How breastfeeding protects children from obesity
According to the World Health Organization (WHO), the number of obese children worldwide has increased ten-fold in the last four decades. The Pennsylvania Department of Health found that nearly 2 out of every 10 elementary school-age children in the state were considered obese during the 2017─2018 school year. Obesity should concern all parents because it’s related to other chronic health problems like diabetes, cardiovascular disease, and high blood pressure. Fortunately, breastfeeding can significantly reduce your child’s risk of obesity, especially when paired with other prevention strategies.
Exclusive breastfeeding provides the greatest protection against obesity.
The WHO recommends exclusive breastfeeding for the first six months to gain the greatest overall health benefits provided by breastmilk. A recent study found that exclusively breastfed infants have a 31% lower chance of developing obesity later in life. However, any breastfeeding at all will provide some protection.
How does breastfeeding prevent obesity?
Breast milk is the ideal form of nutrition for newborns, according to medical experts. Because it is created specifically for infants, it is easier to digest than formula and it provides exactly the nutrients your baby needs. In addition, breast milk is “controlled” by your baby’s appetite. Because breastfed babies are better able to regulate their food intake, they run a lower risk of obesity.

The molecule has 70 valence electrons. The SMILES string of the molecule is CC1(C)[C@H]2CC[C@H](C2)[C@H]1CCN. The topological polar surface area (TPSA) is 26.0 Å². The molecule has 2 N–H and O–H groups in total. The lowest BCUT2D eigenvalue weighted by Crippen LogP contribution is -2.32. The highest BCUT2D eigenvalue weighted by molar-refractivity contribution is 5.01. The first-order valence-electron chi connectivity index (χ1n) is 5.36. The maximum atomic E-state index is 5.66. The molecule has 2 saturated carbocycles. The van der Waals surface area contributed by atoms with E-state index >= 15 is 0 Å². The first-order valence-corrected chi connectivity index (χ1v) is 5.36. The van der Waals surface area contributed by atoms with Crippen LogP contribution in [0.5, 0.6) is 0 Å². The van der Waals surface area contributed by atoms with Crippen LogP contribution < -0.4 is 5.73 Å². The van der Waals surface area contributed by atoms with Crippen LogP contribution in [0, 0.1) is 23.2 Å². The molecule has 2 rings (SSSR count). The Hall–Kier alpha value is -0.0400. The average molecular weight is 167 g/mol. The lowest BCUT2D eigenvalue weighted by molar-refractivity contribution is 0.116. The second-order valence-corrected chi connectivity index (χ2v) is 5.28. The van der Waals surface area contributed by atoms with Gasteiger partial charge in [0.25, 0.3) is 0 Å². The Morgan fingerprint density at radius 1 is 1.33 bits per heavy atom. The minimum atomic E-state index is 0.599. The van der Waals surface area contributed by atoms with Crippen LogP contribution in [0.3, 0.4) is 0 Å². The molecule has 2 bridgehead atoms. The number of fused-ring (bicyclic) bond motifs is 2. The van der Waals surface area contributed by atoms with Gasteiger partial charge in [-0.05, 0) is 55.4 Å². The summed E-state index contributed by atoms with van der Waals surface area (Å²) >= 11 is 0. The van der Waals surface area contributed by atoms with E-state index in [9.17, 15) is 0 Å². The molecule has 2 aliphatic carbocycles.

When does a newborn require solids?
Introducing solids or formula early increases the risk of childhood obesity and its associated risks later in life. It can also increase your child’s risk of developing food allergies. If you’re able to exclusively breastfeed your baby, she won’t need solids until she’s six months old.
Seek help when breastfeeding to get all the benefits your baby deserves.
The same study of Pennsylvania childhood obesity rates found that mothers who received support from profession lactation counselors were more likely to continue breastfeeding for the first six months. A lactation counselor can help you determine the best way to hold your baby and learn how to identify your baby’s feeding cues. She can also give you invaluable guidance and emotional support when you’re feeling overwhelmed.
We’re here when you need us.
For moms who have a difficult time breastfeeding or who must return to work, pumping can be a viable option to ensure that your baby gets all the nutritional and health benefits of breast milk. At Milk N Mamas Baby, our lactation experts can help you successfully navigate the early days of breastfeeding and pumping and ensure long-term success as well. We can help you choose a pump that maximizes both your comfort and your breastmilk production and offer tips to get you over the bumps. Give us a call today to learn more about the benefits of breast milk and how to incorporate pumping.